The stories relate to incidents that have taken place both near and away from Sweden. Almost everyone has faced such situations, albeit colored by the comic or dramatic nature of the moment. You probably recognize yourself in many of the situations and claim that they're "typical", so to speak. You will also find some of the causeries to be entirely fictional.



The Hidden World

It was in the 70s or maybe in the 80s. I don’t remember very well. I was spending two weeks with my parents in our summer cottage in Kivik in the south of Sweden. I had eaten my mother's Scanian apple cake with vanilla sauce and played tennis with my father. He was strong and agile even in his 60s.
      The two-week sojourn was at its end. I was leaving for Helsingborg.
      "Take a piece of the apple cake with you," my mother had said, so I put a large piece of the cake in a plastic bag and stuffed it in my backpack.
      "And then take this too," she said, handing me a jar of homemade cookies.        "You will need the cookies," she said. Yes, I always was lean, and still am, though I eat all the high-calorie foods.
      Now I was on my way to Helsingborg in a rented Toyota that lay like chewing gum on the road. I took the road past Vitaby, crossed Ravlundavägen, and drove up a long hill, to a glade in the forest with a mile-wide view of Hanö Bay. In the southeast, you could see Bornholm as a dark blue spot and the silhouette of Ryssberget in the north.
      A stiff breeze from the southeast blew in the scent of salt and seaweed from the sea.
      Although I had driven for less than ten minutes, I felt the urge to sit down with a coffee and apple pie and enjoy the view and the scent of conifers in the background.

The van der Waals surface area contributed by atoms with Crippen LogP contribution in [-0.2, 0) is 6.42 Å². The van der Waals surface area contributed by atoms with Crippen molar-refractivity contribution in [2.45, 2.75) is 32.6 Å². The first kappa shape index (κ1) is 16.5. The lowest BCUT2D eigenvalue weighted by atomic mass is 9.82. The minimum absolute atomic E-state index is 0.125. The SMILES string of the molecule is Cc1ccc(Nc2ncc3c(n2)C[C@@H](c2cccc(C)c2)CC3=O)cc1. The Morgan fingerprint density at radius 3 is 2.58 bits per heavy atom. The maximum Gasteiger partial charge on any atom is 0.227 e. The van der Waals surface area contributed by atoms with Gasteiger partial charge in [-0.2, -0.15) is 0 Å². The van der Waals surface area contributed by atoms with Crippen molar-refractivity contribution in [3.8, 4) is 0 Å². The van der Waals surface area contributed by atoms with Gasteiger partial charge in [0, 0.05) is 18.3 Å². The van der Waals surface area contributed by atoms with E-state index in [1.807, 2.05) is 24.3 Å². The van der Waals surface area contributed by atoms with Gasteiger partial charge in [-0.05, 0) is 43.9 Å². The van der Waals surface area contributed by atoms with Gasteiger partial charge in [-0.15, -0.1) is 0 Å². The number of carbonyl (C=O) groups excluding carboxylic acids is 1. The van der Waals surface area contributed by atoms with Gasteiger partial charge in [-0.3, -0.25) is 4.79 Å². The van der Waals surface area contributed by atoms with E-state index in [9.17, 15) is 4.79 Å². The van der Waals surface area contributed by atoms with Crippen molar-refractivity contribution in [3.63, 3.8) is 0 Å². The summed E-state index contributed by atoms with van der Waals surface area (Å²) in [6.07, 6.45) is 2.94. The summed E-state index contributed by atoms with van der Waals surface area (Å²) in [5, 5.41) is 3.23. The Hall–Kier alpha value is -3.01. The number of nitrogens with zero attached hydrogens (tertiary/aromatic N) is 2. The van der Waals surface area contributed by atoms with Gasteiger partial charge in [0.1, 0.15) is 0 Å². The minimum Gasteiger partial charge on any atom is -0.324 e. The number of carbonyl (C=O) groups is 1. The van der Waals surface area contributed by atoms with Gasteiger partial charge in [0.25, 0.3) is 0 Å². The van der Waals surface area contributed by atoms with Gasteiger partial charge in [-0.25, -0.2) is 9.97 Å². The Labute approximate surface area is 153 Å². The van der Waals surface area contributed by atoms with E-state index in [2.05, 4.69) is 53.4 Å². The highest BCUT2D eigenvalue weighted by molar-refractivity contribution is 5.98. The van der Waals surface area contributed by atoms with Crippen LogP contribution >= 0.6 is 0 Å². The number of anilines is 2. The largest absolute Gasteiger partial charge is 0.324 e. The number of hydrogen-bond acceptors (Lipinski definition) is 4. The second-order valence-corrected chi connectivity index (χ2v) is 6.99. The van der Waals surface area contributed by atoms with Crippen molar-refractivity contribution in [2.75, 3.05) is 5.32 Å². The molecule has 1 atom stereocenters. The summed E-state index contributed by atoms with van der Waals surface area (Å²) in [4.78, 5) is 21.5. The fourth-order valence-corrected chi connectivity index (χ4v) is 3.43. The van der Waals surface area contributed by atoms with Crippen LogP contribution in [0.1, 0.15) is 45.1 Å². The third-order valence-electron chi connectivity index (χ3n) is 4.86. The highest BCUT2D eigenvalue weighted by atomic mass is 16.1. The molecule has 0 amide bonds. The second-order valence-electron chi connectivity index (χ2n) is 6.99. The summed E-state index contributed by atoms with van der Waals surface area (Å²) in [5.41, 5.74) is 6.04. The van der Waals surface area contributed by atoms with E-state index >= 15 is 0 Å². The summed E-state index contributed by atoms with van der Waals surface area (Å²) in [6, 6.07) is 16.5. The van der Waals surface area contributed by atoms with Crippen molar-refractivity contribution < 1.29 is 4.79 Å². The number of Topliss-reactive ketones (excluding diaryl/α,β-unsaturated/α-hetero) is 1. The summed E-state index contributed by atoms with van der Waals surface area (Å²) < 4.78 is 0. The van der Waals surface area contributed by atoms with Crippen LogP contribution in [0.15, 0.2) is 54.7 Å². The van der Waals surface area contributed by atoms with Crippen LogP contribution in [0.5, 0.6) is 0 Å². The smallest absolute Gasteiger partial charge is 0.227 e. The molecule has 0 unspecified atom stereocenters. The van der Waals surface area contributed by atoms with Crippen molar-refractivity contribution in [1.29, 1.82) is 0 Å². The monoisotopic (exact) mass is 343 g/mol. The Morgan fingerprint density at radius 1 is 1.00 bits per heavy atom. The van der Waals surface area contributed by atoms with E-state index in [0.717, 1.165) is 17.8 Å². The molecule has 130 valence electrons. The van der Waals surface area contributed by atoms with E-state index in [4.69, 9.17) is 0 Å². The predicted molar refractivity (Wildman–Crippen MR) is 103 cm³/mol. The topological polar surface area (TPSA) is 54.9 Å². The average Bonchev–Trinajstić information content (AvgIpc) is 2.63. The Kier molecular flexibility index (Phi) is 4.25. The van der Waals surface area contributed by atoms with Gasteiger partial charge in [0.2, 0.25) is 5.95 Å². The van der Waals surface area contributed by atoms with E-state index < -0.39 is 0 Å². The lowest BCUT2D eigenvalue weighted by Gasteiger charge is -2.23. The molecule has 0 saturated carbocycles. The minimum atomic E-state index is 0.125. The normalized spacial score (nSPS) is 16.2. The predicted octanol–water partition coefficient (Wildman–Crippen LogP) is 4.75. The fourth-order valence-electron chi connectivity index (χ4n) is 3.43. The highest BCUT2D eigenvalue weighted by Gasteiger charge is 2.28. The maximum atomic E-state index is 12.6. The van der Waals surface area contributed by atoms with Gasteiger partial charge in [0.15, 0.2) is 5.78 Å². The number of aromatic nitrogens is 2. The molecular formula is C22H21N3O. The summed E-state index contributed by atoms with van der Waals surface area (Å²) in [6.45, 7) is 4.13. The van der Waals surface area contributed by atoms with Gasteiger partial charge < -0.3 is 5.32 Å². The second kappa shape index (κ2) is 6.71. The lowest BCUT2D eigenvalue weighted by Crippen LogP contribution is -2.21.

The hands of my watch were approaching three o’clock and the shadows were beginning to lengthen. It was high summer. I had spent a midsummer fortnight at Kivik.
      I spread a blanket on the grass under a spruce, poured out a cup of coffee from the thermos, and took a bite of the apple pie.
      "Are you offering a cup?" a voice suddenly spoke up. The person had silently sneaked behind me, but the voice was familiar.
      It was Lena, standing there with her bike and a wide smile. She was an old friend from Kivik. We had been as close as siblings since childhood.
      “I took a healthy ride, a round-trip Eljaröd. And I found you here. What are you doing here? Are you on your way to or from Kivik? ” she asked.
      I poured her a cup of coffee and told her about my vacation at Kivik and how I had spent my time there. We began to reminisce about our childhood and could have continued in this way for the rest of the day, but she suddenly interrupted me. "Funny that you would stop right here," she said, looking at me expectantly.
      I mulled over her question and asked, "What do you mean? Is there anything special about this place?"
      "Yes, there is."
      "Come here and you will see," she added and entered the dense forest by a small path.
      "What’s on your mind? Are you going to seduce me?” I joked.
She giggled and said, "You know I should not."
      She was Beatrice-Aurora incarnate and I was the self in that song and wanted to chase after her.
      Entering the semi-obscurity of the forest was like stepping into the beginning of the opera about King Roger where the action begins in semi-obscurity and ends in brilliant sunlight.